School leaders have accused the education secretary of making “logistically impossible” promises when writing for a national newspaper after claiming staff would be offered Covid-19 tests before returning to work – despite the tests only arriving today.
While writing in The Mail on Sunday, Gavin Williamson urged teachers and parents to get their children back in the classroom and stated: “All secondary school students and staff will be offered tests before they go back to school – whether their school is open to all pupils or to some”.
Matthew Clements-Wheeler, chair of Kenilworth Multi-Academy Trust (KMAT) and former chair of the Institute of School Business Leadership (ISBL), warned Williamson’s comments were “economical with the truth at best and at worst an outright lie”.
The government appears to have confused itself about its unrealistic plans to deliver mass Covid testing in schools
Furthermore, according to the Department for Education’s Covid-19 testing delivery schedule, a number of schools won’t receive all the equipment needed to conduct testing until Friday.
Secondary schools in England are due to open this week for vulnerable and key worker children, with exam year groups scheduled to return from January 11 and everybody else back on January 18.
The rollout of rapid testing at secondary schools also officially began today with schools receiving swab collection kits and necessary PPE.
But Clements-Wheeler explained Williamson’s promises were “logistically impossible” and, while the delivery of tests arrived at around 10.30am this morning for his schools, this was still two hours after staff, who are still undergoing training on how to run the testing.
“If he is capable of being that glib with staff testing, what assurance do parents and the education community as a whole have that what he says in connection with student testing can be relied upon?”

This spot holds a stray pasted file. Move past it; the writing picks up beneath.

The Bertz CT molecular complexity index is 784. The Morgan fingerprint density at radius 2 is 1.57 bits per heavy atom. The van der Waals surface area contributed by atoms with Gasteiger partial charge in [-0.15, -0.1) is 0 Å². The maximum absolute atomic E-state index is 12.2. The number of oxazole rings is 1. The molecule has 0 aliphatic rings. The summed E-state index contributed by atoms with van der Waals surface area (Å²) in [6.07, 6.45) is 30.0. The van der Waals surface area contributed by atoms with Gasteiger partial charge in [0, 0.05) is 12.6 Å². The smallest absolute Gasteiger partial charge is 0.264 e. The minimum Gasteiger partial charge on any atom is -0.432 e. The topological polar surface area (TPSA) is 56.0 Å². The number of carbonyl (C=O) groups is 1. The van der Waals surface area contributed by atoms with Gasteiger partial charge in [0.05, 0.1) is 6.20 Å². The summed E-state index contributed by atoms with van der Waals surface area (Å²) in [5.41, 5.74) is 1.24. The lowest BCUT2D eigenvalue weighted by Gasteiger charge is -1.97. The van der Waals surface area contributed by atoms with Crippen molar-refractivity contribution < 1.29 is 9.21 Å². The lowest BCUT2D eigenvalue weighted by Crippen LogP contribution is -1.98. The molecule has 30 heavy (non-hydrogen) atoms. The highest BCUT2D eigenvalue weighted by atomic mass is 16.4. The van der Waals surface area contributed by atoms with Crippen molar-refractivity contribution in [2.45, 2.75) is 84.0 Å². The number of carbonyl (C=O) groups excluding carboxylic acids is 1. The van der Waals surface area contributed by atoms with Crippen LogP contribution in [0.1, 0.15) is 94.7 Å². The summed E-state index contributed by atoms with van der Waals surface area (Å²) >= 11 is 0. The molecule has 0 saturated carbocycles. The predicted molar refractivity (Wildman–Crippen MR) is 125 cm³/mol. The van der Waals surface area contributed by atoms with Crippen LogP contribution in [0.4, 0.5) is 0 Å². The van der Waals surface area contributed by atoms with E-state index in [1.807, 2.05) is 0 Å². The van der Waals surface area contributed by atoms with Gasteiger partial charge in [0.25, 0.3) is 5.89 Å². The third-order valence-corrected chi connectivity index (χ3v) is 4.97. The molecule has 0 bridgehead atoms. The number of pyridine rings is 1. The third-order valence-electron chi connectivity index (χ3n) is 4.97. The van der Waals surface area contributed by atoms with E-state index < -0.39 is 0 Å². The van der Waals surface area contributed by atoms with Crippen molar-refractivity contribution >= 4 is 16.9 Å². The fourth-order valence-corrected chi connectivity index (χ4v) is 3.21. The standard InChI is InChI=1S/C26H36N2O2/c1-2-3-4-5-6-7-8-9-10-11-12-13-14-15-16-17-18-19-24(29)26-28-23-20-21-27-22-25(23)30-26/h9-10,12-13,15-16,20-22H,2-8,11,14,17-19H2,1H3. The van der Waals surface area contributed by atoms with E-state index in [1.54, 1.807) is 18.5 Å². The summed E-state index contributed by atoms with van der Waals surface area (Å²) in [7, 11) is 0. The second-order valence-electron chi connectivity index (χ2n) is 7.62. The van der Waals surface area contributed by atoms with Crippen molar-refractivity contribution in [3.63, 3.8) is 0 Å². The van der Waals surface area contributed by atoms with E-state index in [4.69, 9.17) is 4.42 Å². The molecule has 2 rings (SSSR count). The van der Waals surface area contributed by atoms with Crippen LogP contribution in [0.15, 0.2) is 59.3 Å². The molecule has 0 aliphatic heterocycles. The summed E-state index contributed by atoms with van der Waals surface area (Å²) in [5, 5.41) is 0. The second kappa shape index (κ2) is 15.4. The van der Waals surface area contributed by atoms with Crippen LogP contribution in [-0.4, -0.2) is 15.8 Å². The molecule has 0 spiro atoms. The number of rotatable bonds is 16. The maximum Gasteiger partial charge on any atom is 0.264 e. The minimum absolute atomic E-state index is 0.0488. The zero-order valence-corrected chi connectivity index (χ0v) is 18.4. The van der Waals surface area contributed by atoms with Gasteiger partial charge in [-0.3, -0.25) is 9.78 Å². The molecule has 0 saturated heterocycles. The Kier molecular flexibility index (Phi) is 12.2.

Williamson’s comments also contradict advice sent to leaders from the NHS as part of the Covid-19 testing programme schools and colleges handbook It states that schools will receive a “Get started amount of PPE and test kits” on Monday, January 4 with further equipment arriving throughout the week but makes no mention of staff and pupils having already been tested in its suggested timeline.
The Mail on Sunday article, which has been retweeted by both Williamson and the DfE, also promises that pupils will be offered Covid-19 tests before returning to school.
But the formal ISBL chair warned in many schools this will not be possible as they are not scheduled to receive all necessary equipment until Friday, January 8.
In an online spreadsheet sent to schools and colleges, and seen by Schools Week, the DfE sets out when schools can expect to receive their tests and PPE equipment.
The deliveries are split into two batches. The first, which includes swab collection kits, test registration cards and surgical masks and gloves, was scheduled to be delivered today.
However the delivery of the second batch, which also includes clinical waste bags to safely dispose of the tests and emesis bowls, varies from school to school with some not scheduled for deliver until the end of the week.
“The waste bags are critical because the whole process results in clinical waste – throwing the waste away is the end stage of the clinical testing process”, explained Clements-Wheeler.
“We’re not going to start accruing waste until we have a means to bag it up and throw it away.”
The waste disposal bags are also listed as a material needed to “carry out testing safely” in the ‘How to Guide’ sent to schools and colleges which states the equipment will be provided by NHS Test and Trace.
Clements-Wheeler said schools hoping to start testing pupils this week may have to look into making their own arrangements for provision of clinical waste bags but warned that schools storing clinical waste in “make-shift areas” would likely result in a “loss of confidence” in the programme.
Julie McCulloch, director of policy at the Association of School and College Leaders (ASCL) said the article was “disingenuous and dangerous” and that the government has “confused itself about its unrealistic plans to deliver mass Covid testing in schools”.
“The government needs to be clearer in what it says about this programme, stop over-promising, and instead support schools and colleges properly,” she added.
The DfE has been contacted for comment.